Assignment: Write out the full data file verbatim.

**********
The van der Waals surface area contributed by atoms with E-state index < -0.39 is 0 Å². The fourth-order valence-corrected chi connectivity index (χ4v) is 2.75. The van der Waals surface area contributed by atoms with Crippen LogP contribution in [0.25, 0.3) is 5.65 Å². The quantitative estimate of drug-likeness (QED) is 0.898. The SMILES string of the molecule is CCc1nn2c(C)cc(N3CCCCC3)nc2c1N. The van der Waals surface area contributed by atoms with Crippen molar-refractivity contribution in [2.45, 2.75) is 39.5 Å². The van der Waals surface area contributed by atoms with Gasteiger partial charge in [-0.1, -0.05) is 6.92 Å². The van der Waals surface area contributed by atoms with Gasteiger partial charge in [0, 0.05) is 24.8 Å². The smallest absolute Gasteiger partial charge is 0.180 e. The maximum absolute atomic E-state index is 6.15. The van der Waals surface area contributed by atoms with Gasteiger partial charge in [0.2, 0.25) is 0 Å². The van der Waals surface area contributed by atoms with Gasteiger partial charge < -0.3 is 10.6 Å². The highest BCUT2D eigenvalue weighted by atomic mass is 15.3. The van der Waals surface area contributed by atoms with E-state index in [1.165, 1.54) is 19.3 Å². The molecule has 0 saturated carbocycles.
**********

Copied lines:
The van der Waals surface area contributed by atoms with E-state index < -0.39 is 0 Å². The fourth-order valence-corrected chi connectivity index (χ4v) is 2.75. The van der Waals surface area contributed by atoms with Crippen LogP contribution in [0.25, 0.3) is 5.65 Å². The quantitative estimate of drug-likeness (QED) is 0.898. The SMILES string of the molecule is CCc1nn2c(C)cc(N3CCCCC3)nc2c1N. The van der Waals surface area contributed by atoms with Crippen molar-refractivity contribution in [2.45, 2.75) is 39.5 Å². The van der Waals surface area contributed by atoms with Gasteiger partial charge in [-0.1, -0.05) is 6.92 Å². The van der Waals surface area contributed by atoms with Gasteiger partial charge in [0, 0.05) is 24.8 Å². The smallest absolute Gasteiger partial charge is 0.180 e. The maximum absolute atomic E-state index is 6.15. The van der Waals surface area contributed by atoms with Gasteiger partial charge in [0.2, 0.25) is 0 Å². The van der Waals surface area contributed by atoms with Gasteiger partial charge < -0.3 is 10.6 Å². The highest BCUT2D eigenvalue weighted by atomic mass is 15.3. The van der Waals surface area contributed by atoms with E-state index in [1.165, 1.54) is 19.3 Å². The molecule has 0 saturated carbocycles.